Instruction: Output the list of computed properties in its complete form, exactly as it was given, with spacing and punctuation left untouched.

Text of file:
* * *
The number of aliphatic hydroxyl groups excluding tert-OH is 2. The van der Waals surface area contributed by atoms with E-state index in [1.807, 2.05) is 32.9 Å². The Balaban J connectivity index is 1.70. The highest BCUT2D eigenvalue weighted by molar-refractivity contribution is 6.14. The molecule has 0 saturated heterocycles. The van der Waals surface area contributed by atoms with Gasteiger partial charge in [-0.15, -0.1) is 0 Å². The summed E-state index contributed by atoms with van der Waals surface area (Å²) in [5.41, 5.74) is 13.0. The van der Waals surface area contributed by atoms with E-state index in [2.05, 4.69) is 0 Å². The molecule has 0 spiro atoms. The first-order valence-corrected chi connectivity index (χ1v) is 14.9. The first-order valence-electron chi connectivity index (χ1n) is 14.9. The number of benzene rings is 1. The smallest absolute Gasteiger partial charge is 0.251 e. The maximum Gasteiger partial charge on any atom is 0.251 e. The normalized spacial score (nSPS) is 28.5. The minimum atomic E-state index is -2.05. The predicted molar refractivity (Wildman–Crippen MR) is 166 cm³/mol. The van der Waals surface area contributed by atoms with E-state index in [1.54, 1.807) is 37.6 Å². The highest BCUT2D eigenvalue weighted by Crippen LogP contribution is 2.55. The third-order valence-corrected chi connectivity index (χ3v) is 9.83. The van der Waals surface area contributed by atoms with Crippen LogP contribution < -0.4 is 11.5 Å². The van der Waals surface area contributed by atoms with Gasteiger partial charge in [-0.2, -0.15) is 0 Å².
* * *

The number of aliphatic hydroxyl groups excluding tert-OH is 2. The van der Waals surface area contributed by atoms with E-state index in [1.807, 2.05) is 32.9 Å². The Balaban J connectivity index is 1.70. The highest BCUT2D eigenvalue weighted by molar-refractivity contribution is 6.14. The molecule has 0 saturated heterocycles. The van der Waals surface area contributed by atoms with Gasteiger partial charge in [-0.15, -0.1) is 0 Å². The summed E-state index contributed by atoms with van der Waals surface area (Å²) in [5.41, 5.74) is 13.0. The van der Waals surface area contributed by atoms with E-state index in [2.05, 4.69) is 0 Å². The molecule has 0 spiro atoms. The first-order valence-corrected chi connectivity index (χ1v) is 14.9. The first-order valence-electron chi connectivity index (χ1n) is 14.9. The number of benzene rings is 1. The smallest absolute Gasteiger partial charge is 0.251 e. The maximum Gasteiger partial charge on any atom is 0.251 e. The normalized spacial score (nSPS) is 28.5. The minimum atomic E-state index is -2.05. The predicted molar refractivity (Wildman–Crippen MR) is 166 cm³/mol. The van der Waals surface area contributed by atoms with E-state index in [1.54, 1.807) is 37.6 Å². The highest BCUT2D eigenvalue weighted by Crippen LogP contribution is 2.55. The third-order valence-corrected chi connectivity index (χ3v) is 9.83. The van der Waals surface area contributed by atoms with Crippen LogP contribution < -0.4 is 11.5 Å². The van der Waals surface area contributed by atoms with Gasteiger partial charge in [-0.2, -0.15) is 0 Å².